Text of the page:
MINING’S most effective excavation tool in the future could be cutting-edge mathematics, which the industry is adopting to dig away at its emissions and carbon footprint.


With the COP26 United Nations Climate Change Conference concluding in Glasgow today, an “Industrial Revolution 2.0” looms as businesses worldwide change the way they operate to meet green targets.


The Australian Government has committed to net-zero carbon emissions by 2050, putting pressure on local businesses – particularly in the mining and resource sector – to adopt more sustainable operations.


Already, industry leaders like BHP, OzMinerals and Fortescue have begun changes to turn their operations to zero-carbon.

Brisbane-based industrial mathematics company Polymathian is leading the revolution, with their technical expertise paving the way for the mining industry to identify operational efficiencies while simultaneously reducing their carbon footprint.


Polymathian’s Simulation capabilities and “digital-twin” technology allows companies to reduce costs and their carbon emissions by introducing scenarios which can be live tested in the digital world.


While climate and carbon targets have been set at 2050, Polymathian Head of Simulation Colin Eustace says the tools already exist for companies looking to transition to greener operations – even in mining.


“The future is now. All the building blocks that businesses need to make improvements and change technology are there,” Mr Eustace said. 


“The drive to reduce greenhouse gases can be a trigger to change the way mining operations work and there are significant operational efficiencies to be gained by optimisation and changing some of the fundamentals about the operation.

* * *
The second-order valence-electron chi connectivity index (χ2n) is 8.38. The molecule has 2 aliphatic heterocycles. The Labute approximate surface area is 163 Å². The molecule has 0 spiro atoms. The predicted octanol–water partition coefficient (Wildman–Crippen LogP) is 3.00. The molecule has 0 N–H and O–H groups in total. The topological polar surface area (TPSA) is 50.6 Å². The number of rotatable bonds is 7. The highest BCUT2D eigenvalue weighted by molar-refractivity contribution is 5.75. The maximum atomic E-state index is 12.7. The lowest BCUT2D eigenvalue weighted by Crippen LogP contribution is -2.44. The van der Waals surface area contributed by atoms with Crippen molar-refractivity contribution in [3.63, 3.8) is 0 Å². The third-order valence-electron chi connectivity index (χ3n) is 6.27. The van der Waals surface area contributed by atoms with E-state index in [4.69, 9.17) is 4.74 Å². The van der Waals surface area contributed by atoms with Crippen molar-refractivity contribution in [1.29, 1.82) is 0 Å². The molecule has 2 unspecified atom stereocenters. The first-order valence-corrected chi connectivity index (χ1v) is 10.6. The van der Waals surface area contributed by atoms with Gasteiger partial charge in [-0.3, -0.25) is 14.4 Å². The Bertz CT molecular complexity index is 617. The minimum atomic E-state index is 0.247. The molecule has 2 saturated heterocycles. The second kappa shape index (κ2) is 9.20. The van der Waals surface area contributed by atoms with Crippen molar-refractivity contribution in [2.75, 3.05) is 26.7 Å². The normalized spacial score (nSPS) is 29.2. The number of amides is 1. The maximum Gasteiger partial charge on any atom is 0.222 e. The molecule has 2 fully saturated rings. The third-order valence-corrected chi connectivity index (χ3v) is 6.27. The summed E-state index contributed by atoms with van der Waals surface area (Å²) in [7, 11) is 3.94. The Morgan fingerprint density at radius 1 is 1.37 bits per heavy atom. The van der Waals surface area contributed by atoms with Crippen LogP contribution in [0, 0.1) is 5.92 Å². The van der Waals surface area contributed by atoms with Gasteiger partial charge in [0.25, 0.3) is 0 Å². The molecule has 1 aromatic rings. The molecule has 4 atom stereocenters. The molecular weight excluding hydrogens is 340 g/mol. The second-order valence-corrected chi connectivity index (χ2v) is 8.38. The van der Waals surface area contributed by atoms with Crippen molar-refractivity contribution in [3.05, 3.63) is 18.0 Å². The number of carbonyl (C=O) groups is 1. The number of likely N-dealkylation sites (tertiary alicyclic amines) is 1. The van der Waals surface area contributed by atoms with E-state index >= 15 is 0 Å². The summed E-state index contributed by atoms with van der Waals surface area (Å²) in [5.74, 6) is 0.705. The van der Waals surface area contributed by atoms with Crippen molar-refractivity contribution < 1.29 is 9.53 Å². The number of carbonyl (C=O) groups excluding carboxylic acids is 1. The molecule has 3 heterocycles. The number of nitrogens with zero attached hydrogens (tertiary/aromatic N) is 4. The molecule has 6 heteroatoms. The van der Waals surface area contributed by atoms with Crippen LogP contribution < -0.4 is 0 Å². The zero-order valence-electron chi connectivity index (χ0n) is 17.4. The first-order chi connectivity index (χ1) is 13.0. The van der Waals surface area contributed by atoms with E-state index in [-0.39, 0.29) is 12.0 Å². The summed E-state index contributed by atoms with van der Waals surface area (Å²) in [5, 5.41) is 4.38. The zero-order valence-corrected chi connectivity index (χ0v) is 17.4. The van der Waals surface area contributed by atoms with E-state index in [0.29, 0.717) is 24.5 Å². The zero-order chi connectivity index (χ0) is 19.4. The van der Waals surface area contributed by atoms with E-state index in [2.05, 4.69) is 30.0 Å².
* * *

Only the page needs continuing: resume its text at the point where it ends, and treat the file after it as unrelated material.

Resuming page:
“Some of those changes can be identified by leveraging existing technology.”


Mr Eustace said Polymathian’s software is driving a win-win scenario for business on both the environmental front and in bottom-line efficiency.


Polymathian uses “digital twin” technology to provide a digital replica of a customer’s existing operations, allowing companies to assess, for instance, the first scope of the Green House Gas (GHG) Protocol.


The digital twin technology provides a better understanding of base-line performance and assesses the impact of changes made to the business through capital or operational expenditure – such as replacing diesel-powered machinery with electric vehicles.


The technology can also test any operational strategy and its impacts on emissions and make future forecasts of the impact on the business. 


Mr Eustace said once a model is established,  solutions to complex problems which would previously take a team of experts weeks to generate could now be solved in minutes.


These efficiencies enable businesses to make smarter economic decisions and assess the best strategy to  begin transitioning towards a net-zero future.


“An example of that in underground mining operations is replacing diesel loaders with electric loaders … and testing whether we can get a performance increase out of the system,” Mr Eustace said.


“Mine designs are a complex interplay of capital infrastructure and operating costs. A significant operating and capital cost for underground mines is the ventilation.


“Most of the ventilation requirement comes from the need to exhaust diesel particulates and the emissions of diesel vehicles underground. 


“If you change those diesel vehicles to electric vehicles and reduce that ventilation load significantly, it changes the interplay between the vehicle operating costs and infrastructure.


“That can significantly improve the performance of the operations at the same time.


“We work with our clients to determine how improvements can be implemented while using industrial mathematics and simulation to quantify the potential improvements as things change in the future.”


Polymathian is a technology partner of Amazon-owned AWS. Amazon has a global agenda to be carbon neutral by 2040, and shares Polymathian’s commitment to helping global businesses achieve that goal.


“AWS is an important business partner for Polymathian because they provide the cloud infrastructure to enable us to deploy our solutions to our customers,” Mr Eustace said.


“Having shared goals with AWS is an important factor in being able to reduce carbon emissions by enabling the infrastructure and the applications necessary to support businesses.”